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BIM Inertia: Contracts & Behaviours

Hooper, Martin LU and Widén, Kristian LU (2015) In Building Information Modeling: Applications and Practices p.107-134
Abstract
Whilst Building Information Modelling (BIM) promises significant improvements in construction quality and efficiency, current contractual models do not encourage its use; indeed actively inhibit the collaboration at its core. To help bring BIM into the mainstream, it is claimed we need to re-craft existing contractual relationships to facilitate collaborative decision making and to equitably allocate responsibility among construction participants. This chapter looks at the case of Sweden and aims to identify and appraise observed hindrances to BIM collaboration and digital information stewardship. It presents an understanding of the connections between the commercial environment and contractual provisions that regulate the party’s business... (More)
Whilst Building Information Modelling (BIM) promises significant improvements in construction quality and efficiency, current contractual models do not encourage its use; indeed actively inhibit the collaboration at its core. To help bring BIM into the mainstream, it is claimed we need to re-craft existing contractual relationships to facilitate collaborative decision making and to equitably allocate responsibility among construction participants. This chapter looks at the case of Sweden and aims to identify and appraise observed hindrances to BIM collaboration and digital information stewardship. It presents an understanding of the connections between the commercial environment and contractual provisions that regulate the party’s business relationships and the resultant procedural and behavioural phenomena that can be viewed to thwart BIM collaboration and degrade the value or integrity of digital deliverables. The study then, in a more general context, asks what we can learn here that may have wider application through consideration of suitable BIM collaboration support mechanisms that may reduce or remove collaboration barriers, induce open, sharing behaviours and support the creators and users of digital information. Methods employed include a critical review of existing contract forms, synthesized with focus group interviews (FGIs) with representatives from diverse AEC disciplines. Results indicate that a number of systemic difficulties exist that can create an inertia which can be traced through behaviours and circumstances to contractual provisions. An understanding of such difficulties is presented and a consensus emerges on a number of key supporting mechanisms that may better facilitate meaningful early BIM collaboration and oil the wheels of communication without recourse to re-writing the rule-book. (Less)
Please use this url to cite or link to this publication:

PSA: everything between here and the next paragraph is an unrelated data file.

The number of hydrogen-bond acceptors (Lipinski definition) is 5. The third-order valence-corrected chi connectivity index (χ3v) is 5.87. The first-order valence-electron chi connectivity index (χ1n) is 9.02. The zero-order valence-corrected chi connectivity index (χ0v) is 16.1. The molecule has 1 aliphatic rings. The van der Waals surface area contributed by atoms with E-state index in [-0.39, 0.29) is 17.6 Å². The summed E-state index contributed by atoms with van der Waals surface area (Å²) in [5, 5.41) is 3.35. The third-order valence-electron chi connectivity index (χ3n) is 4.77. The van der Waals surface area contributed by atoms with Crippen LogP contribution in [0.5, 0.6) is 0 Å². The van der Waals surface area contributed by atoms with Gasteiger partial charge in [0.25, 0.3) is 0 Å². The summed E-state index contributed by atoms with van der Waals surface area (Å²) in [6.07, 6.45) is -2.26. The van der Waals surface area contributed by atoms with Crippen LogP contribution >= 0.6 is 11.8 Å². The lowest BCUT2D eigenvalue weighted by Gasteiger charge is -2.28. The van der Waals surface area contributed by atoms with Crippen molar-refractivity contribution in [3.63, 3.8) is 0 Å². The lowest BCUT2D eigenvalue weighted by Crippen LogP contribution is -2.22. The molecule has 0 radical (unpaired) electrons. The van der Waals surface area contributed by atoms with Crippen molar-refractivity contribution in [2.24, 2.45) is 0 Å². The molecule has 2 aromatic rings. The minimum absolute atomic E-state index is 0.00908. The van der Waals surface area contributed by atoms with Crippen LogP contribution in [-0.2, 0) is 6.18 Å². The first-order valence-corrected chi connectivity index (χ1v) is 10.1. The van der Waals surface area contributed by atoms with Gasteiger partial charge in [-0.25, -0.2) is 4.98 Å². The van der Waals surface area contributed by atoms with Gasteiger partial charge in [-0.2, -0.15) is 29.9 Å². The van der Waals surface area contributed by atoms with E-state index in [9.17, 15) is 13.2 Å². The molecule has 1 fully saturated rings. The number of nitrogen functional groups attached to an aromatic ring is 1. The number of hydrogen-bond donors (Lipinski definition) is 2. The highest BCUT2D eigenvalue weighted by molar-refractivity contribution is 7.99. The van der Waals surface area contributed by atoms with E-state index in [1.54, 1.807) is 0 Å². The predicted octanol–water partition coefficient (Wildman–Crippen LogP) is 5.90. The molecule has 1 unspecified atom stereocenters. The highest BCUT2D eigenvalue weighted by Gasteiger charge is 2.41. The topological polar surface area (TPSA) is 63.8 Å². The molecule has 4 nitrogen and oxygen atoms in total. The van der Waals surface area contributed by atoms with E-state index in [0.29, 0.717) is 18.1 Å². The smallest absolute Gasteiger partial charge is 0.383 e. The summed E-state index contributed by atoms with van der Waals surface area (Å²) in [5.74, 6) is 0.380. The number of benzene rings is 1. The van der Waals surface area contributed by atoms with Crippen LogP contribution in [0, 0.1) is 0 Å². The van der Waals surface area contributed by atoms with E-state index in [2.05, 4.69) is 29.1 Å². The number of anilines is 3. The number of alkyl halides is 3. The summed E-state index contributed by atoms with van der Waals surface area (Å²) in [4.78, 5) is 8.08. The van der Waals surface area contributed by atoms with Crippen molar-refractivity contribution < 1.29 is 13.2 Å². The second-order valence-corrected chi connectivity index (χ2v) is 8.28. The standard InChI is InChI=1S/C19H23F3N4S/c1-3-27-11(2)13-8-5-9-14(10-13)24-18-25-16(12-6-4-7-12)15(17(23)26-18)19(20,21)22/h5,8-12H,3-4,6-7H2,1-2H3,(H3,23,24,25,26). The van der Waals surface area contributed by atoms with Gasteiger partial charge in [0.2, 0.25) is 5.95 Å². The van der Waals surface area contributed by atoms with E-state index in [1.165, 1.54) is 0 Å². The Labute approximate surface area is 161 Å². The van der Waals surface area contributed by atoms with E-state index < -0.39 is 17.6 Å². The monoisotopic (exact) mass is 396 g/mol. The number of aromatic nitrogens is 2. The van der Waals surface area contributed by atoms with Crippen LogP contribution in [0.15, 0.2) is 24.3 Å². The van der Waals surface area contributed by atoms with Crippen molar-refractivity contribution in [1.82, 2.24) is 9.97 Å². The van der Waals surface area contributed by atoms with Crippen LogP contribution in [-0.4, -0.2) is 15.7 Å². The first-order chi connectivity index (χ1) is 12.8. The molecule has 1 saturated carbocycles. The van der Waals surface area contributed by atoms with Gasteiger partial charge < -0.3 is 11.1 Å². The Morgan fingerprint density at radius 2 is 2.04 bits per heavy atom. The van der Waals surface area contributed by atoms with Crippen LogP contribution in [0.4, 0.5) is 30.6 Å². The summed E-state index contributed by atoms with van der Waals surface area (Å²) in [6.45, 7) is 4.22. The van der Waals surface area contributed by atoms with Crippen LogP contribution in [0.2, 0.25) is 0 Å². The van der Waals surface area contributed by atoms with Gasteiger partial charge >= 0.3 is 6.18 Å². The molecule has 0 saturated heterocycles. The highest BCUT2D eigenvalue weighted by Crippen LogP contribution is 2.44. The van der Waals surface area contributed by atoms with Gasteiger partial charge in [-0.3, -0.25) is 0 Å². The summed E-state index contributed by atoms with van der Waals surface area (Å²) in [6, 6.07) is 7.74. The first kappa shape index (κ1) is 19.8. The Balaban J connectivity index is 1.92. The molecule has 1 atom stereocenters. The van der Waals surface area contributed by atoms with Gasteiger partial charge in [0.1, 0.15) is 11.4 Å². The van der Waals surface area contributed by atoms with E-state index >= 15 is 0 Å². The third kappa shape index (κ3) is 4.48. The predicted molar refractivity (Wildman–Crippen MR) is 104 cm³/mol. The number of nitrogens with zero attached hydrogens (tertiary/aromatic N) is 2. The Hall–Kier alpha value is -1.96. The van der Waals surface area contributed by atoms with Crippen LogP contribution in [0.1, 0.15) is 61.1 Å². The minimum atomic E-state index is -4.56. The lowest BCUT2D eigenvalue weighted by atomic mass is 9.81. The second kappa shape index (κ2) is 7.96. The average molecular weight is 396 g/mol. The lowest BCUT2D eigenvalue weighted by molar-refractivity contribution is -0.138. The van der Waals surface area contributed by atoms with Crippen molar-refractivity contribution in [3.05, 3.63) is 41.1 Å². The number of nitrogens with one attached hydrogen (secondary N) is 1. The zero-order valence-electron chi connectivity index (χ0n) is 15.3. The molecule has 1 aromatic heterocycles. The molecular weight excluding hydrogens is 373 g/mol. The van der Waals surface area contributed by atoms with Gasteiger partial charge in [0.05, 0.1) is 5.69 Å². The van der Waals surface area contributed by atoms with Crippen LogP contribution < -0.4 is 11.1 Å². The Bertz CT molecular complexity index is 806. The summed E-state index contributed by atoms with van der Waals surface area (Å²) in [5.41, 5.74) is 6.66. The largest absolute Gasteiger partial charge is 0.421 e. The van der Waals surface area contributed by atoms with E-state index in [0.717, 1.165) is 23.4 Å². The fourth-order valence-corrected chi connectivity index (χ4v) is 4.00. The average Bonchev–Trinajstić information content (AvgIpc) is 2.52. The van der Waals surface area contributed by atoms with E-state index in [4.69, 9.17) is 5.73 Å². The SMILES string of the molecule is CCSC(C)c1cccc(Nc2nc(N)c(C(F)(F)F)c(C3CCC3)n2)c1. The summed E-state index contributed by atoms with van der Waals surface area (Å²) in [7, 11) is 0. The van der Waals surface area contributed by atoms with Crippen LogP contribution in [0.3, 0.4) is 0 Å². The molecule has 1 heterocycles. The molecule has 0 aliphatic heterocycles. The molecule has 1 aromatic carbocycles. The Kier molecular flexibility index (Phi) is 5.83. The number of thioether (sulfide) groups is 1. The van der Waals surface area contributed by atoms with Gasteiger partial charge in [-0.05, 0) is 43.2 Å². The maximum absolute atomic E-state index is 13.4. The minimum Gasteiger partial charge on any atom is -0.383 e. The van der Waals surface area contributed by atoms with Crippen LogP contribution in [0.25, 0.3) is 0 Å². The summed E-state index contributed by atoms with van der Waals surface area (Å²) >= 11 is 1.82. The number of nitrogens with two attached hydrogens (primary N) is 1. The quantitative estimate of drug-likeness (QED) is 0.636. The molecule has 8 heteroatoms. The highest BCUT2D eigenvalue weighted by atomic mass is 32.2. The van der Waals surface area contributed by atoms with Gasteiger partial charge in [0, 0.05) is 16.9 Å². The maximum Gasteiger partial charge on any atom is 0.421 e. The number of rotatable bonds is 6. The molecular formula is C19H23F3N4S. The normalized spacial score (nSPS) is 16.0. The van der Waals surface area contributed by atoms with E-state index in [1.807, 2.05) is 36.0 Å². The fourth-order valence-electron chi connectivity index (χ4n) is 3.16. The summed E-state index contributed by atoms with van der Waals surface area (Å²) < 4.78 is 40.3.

author
organization
publishing date
type
Chapter in Book/Report/Conference proceeding
publication status
published
subject
keywords
BIM, Building Information Modelling, Collaboration, Construction documents, Contracts
in
Building Information Modeling: Applications and Practices
pages
107 - 134
publisher
American Society of Civil Engineers (ASCE)
ISBN
9780784479131
DOI
10.1061/9780784413982.ch05
language
English
LU publication?
yes
id
3a6032ab-abaa-46af-828d-112383f2a63c (old id 8520129)
date added to LUP
2016-01-14 07:52:58
date last changed
2016-04-16 09:13:22
@misc{3a6032ab-abaa-46af-828d-112383f2a63c,
  abstract     = {Whilst Building Information Modelling (BIM) promises significant improvements in construction quality and efficiency, current contractual models do not encourage its use; indeed actively inhibit the collaboration at its core. To help bring BIM into the mainstream, it is claimed we need to re-craft existing contractual relationships to facilitate collaborative decision making and to equitably allocate responsibility among construction participants. This chapter looks at the case of Sweden and aims to identify and appraise observed hindrances to BIM collaboration and digital information stewardship. It presents an understanding of the connections between the commercial environment and contractual provisions that regulate the party’s business relationships and the resultant procedural and behavioural phenomena that can be viewed to thwart BIM collaboration and degrade the value or integrity of digital deliverables. The study then, in a more general context, asks what we can learn here that may have wider application through consideration of suitable BIM collaboration support mechanisms that may reduce or remove collaboration barriers, induce open, sharing behaviours and support the creators and users of digital information. Methods employed include a critical review of existing contract forms, synthesized with focus group interviews (FGIs) with representatives from diverse AEC disciplines. Results indicate that a number of systemic difficulties exist that can create an inertia which can be traced through behaviours and circumstances to contractual provisions. An understanding of such difficulties is presented and a consensus emerges on a number of key supporting mechanisms that may better facilitate meaningful early BIM collaboration and oil the wheels of communication without recourse to re-writing the rule-book.},
  author       = {Hooper, Martin and Widén, Kristian},
  isbn         = {9780784479131},
  keyword      = {BIM,Building Information Modelling,Collaboration,Construction documents,Contracts},
  language     = {eng},
  pages        = {107--134},
  publisher    = {ARRAY(0xd70e700)},
  series       = {Building Information Modeling: Applications and Practices},
  title        = {BIM Inertia: Contracts & Behaviours},
  url          = {http://dx.doi.org/10.1061/9780784413982.ch05},
  year         = {2015},
}